22 May 2014 - 05:52
Charles and Camilla fly paper airplanes with PM Stephen Harper

The mood was one of sheer excitement as The Prince of Wales and The Duchess of Cornwall celebrated ‘Aerospace and Aviation in Manitoba Day’ at Red River College’s Aviation Campus on Wednesday, upon embarking on the last leg of their third royal tour to Canada.

Royal Tour 2014

Joined by Canadian Prime Minister Stephen Harper and his wife Laureen, Their Royal Highnesses were besieged with cheers and the waving of flags as over 300 elementary schoolchildren joyfully welcomed them into the Stevenson Hangar, an aircraft maintenance training facility at the Winnipeg Airport.

This was an opportunity for the royal couple to witness firsthand the unique partnerships between industry and educational stakeholders in Manitoba’s aerospace and aviation sectors, as well as the initiatives that exist to encourage young people to consider pursuing education and careers in these fields.

The royal couple met with dignitaries, military personnel and aviation industry workers, but were especially eager to interact with Grade 6 schoolchildren whose science projects were prominently displayed throughout the hangar.

Fresh from speaking to The Duchess about their ‘Raw Royal Jelly’ project aimed at helping osteoporosis sufferers, one student team marvelled at how ‘attentive and interested’ Camilla was about their project.

“She asked a lot of questions,” Alexandra Chester told CTV News, adding that The Duchess asked for more time when her handlers tried to steer her away. The painful disease is a cause very near and dear to Camilla’s heart as she watched her mother die of the bone-crippling disease.  Today, she is president of Britain’s National Osteoporosis Society.

Other children were impressed at how kind and considerate the Royals were, saying this would definitely be a day to remember.

The students were there to participate in a mini‑symposium designed to introduce them to the city’s thriving aerospace and aviation industries, and enhance their school science module on flight with hands-on activities focused on four major aspects of the aerospace and aviation sectors: repair/overhaul, manufacturing/composites, space, and flight.

Although the hangar had been cleared of most of its half-deconstructed airplanes and helicopters to make room for participants, the royal couple briefly toured the facility before taking in some of the local achievements in the fields of aerospace and aviation.

This included an opportunity to meet with the three Argyle, Manitoba students who developed the first elementary school project from Canada to be taken on board the International Space Station. The experiment was aimed at protecting astronauts from space radiation.

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Attending aviation experts gave students and their royal guests a lesson in crafting the perfect paper airplane, after which Camilla, wearing a silver blue dresscoat by Fiona Clare, and Charles took turns flying them across the hangar, one airplane finding its demise in a head-on collision with a photographer, to the sheer delight of their young fans.

“The day we all made paper airplanes with Their Royal Highnesses is not one we’ll soon forget,” said PM Harper.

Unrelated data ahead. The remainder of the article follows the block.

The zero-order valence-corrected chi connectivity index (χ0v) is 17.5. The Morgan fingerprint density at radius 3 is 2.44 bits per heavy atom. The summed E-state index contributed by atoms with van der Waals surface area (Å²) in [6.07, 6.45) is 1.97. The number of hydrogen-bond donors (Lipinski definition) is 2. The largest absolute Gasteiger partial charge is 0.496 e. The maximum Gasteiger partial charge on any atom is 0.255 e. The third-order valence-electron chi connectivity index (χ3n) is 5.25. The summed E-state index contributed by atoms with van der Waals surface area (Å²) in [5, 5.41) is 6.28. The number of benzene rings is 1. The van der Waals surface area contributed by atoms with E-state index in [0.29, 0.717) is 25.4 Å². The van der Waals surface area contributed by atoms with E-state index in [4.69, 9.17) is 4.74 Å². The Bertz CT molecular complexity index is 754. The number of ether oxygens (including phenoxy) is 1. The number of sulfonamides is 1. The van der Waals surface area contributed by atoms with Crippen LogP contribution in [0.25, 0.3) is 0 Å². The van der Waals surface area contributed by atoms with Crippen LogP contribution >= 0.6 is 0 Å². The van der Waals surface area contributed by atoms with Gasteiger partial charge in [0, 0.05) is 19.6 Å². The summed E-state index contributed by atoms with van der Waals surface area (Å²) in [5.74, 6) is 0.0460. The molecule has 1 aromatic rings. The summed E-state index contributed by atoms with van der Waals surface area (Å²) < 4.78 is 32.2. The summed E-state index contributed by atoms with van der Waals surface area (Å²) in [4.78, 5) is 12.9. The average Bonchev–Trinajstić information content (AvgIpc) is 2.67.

For his part, The Prince of Wales, a former pilot himself, reflected on his appreciation for the fruitful partnerships established between “Manitoba’s aerospace sector (and) the Province’s educational institutions to build interest among your bright young people in this important sector.

“If I may say so, this seems to me a remarkably good way to start to address the skills gap prevalent in so many industries.  In my own small way, I have tried over many years to tackle this gap through my own charities and initiatives, and have often felt I was trying to push water up a hill.  But today you have given me hope!

“As the Prime Minister mentioned, having myself flown fixed wing and rotary wing aircraft a very long time ago, all I can tell you is that I had a very determined admiration and respect for those marvellous engineers who actually take these things apart, and put them together usually after a pilot had broken it or done something awful to them,” quipped the Prince.

Addressing the three children whose project ended up at the International Space Station, the future monarch said: “And I particularly wanted to say to Ethan Enns, Avery Good and Ryan Petricig – I must say that to have had your experiment performed in space recently is, I think, a remarkable achievement since only one school at a time can actually get a space on it. So I hope they will be able to develop their skills and capabilities in the future.”

The Royal Couple was then given a baby flight jacket for Prince George, to the collective sigh of the participants.

As is customary in recognition of royal tours, Prime Minister Harper also announced that donations would be made to two charities on behalf of the royal couple: Let’s Talk Science and The Royal Canadian Geographical Society.

Let’s Talk Science is a national, charitable organization that creates and delivers unique learning programs and services to engage children, youth and educators in science, technology, engineering and math.

The Royal Canadian Geographical Society is dedicated to imparting a broader knowledge and deeper appreciation of Canada — its people and places, its natural and cultural heritage and its environmental, social and economic challenges.

This was to be the first of 12 engagements for The Prince of Wales and The Duchess of Cornwall, as they wrapped up their third whirlwind Canadian tour in four years.

photo credit: courtesy of Canadian Heritage – Patrimoine canadien



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Edited by Monique Turnbull





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